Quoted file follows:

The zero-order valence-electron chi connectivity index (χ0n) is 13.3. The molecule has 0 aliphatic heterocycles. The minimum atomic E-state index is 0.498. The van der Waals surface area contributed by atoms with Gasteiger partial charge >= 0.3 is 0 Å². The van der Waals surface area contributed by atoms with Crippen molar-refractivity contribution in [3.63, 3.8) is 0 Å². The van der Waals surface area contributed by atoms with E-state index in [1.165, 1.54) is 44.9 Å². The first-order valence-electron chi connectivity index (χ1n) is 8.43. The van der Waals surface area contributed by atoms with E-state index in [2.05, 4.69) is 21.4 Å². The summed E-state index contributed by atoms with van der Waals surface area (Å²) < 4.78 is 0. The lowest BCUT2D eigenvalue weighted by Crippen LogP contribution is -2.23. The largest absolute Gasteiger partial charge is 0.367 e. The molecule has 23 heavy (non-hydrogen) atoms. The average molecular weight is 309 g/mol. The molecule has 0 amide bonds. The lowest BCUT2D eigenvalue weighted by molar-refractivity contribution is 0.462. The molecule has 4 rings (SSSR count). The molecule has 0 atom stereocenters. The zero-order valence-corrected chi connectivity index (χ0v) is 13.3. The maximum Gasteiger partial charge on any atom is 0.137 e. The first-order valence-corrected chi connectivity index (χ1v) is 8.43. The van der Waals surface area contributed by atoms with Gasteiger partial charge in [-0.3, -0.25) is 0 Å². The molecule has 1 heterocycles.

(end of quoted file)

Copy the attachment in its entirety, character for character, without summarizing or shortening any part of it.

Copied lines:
The zero-order valence-electron chi connectivity index (χ0n) is 13.3. The molecule has 0 aliphatic heterocycles. The minimum atomic E-state index is 0.498. The van der Waals surface area contributed by atoms with Gasteiger partial charge >= 0.3 is 0 Å². The van der Waals surface area contributed by atoms with Crippen molar-refractivity contribution in [3.63, 3.8) is 0 Å². The van der Waals surface area contributed by atoms with E-state index in [1.165, 1.54) is 44.9 Å². The first-order valence-electron chi connectivity index (χ1n) is 8.43. The van der Waals surface area contributed by atoms with E-state index in [2.05, 4.69) is 21.4 Å². The summed E-state index contributed by atoms with van der Waals surface area (Å²) < 4.78 is 0. The lowest BCUT2D eigenvalue weighted by Crippen LogP contribution is -2.23. The largest absolute Gasteiger partial charge is 0.367 e. The molecule has 23 heavy (non-hydrogen) atoms. The average molecular weight is 309 g/mol. The molecule has 0 amide bonds. The lowest BCUT2D eigenvalue weighted by molar-refractivity contribution is 0.462. The molecule has 4 rings (SSSR count). The molecule has 0 atom stereocenters. The zero-order valence-corrected chi connectivity index (χ0v) is 13.3. The maximum Gasteiger partial charge on any atom is 0.137 e. The first-order valence-corrected chi connectivity index (χ1v) is 8.43. The van der Waals surface area contributed by atoms with Gasteiger partial charge in [-0.3, -0.25) is 0 Å². The molecule has 1 heterocycles.